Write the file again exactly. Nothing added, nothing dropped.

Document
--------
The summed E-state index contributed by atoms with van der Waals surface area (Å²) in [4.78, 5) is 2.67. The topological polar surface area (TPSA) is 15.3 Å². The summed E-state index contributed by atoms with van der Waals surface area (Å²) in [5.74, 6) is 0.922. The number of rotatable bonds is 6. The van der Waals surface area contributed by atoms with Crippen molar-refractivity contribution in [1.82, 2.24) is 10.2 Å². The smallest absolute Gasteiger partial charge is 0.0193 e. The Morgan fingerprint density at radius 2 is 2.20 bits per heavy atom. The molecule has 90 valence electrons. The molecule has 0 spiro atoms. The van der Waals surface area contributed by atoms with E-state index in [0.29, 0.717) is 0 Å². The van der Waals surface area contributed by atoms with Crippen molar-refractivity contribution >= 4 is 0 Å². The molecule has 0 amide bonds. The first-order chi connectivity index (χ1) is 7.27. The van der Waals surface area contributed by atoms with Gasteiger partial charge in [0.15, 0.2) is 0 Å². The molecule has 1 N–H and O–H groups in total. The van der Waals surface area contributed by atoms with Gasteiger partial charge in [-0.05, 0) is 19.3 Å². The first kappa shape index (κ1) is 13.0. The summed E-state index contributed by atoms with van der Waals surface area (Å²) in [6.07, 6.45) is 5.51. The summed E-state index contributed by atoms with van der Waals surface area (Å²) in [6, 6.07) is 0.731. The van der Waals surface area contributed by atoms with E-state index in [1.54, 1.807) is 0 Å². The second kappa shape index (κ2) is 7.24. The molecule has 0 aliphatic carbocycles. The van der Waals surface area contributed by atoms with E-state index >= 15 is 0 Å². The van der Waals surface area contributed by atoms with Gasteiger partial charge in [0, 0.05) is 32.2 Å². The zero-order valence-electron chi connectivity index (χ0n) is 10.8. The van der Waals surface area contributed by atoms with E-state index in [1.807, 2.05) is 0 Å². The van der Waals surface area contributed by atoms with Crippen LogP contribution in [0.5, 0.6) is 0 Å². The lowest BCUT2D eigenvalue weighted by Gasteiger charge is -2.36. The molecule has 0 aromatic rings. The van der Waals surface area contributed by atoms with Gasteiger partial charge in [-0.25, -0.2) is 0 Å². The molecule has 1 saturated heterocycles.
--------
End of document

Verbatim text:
The summed E-state index contributed by atoms with van der Waals surface area (Å²) in [4.78, 5) is 2.67. The topological polar surface area (TPSA) is 15.3 Å². The summed E-state index contributed by atoms with van der Waals surface area (Å²) in [5.74, 6) is 0.922. The number of rotatable bonds is 6. The van der Waals surface area contributed by atoms with Crippen molar-refractivity contribution in [1.82, 2.24) is 10.2 Å². The smallest absolute Gasteiger partial charge is 0.0193 e. The Morgan fingerprint density at radius 2 is 2.20 bits per heavy atom. The molecule has 90 valence electrons. The molecule has 0 spiro atoms. The van der Waals surface area contributed by atoms with E-state index in [0.29, 0.717) is 0 Å². The van der Waals surface area contributed by atoms with Crippen molar-refractivity contribution >= 4 is 0 Å². The molecule has 0 amide bonds. The first-order chi connectivity index (χ1) is 7.27. The van der Waals surface area contributed by atoms with Gasteiger partial charge in [0.15, 0.2) is 0 Å². The molecule has 1 N–H and O–H groups in total. The van der Waals surface area contributed by atoms with Gasteiger partial charge in [-0.05, 0) is 19.3 Å². The first kappa shape index (κ1) is 13.0. The summed E-state index contributed by atoms with van der Waals surface area (Å²) in [6.07, 6.45) is 5.51. The summed E-state index contributed by atoms with van der Waals surface area (Å²) in [6, 6.07) is 0.731. The van der Waals surface area contributed by atoms with E-state index in [1.54, 1.807) is 0 Å². The second kappa shape index (κ2) is 7.24. The molecule has 0 aliphatic carbocycles. The van der Waals surface area contributed by atoms with E-state index >= 15 is 0 Å². The van der Waals surface area contributed by atoms with Gasteiger partial charge in [0, 0.05) is 32.2 Å². The zero-order valence-electron chi connectivity index (χ0n) is 10.8. The van der Waals surface area contributed by atoms with E-state index in [1.807, 2.05) is 0 Å². The van der Waals surface area contributed by atoms with Crippen LogP contribution in [0.5, 0.6) is 0 Å². The lowest BCUT2D eigenvalue weighted by Gasteiger charge is -2.36. The molecule has 0 aromatic rings. The van der Waals surface area contributed by atoms with Gasteiger partial charge in [-0.25, -0.2) is 0 Å². The molecule has 1 saturated heterocycles.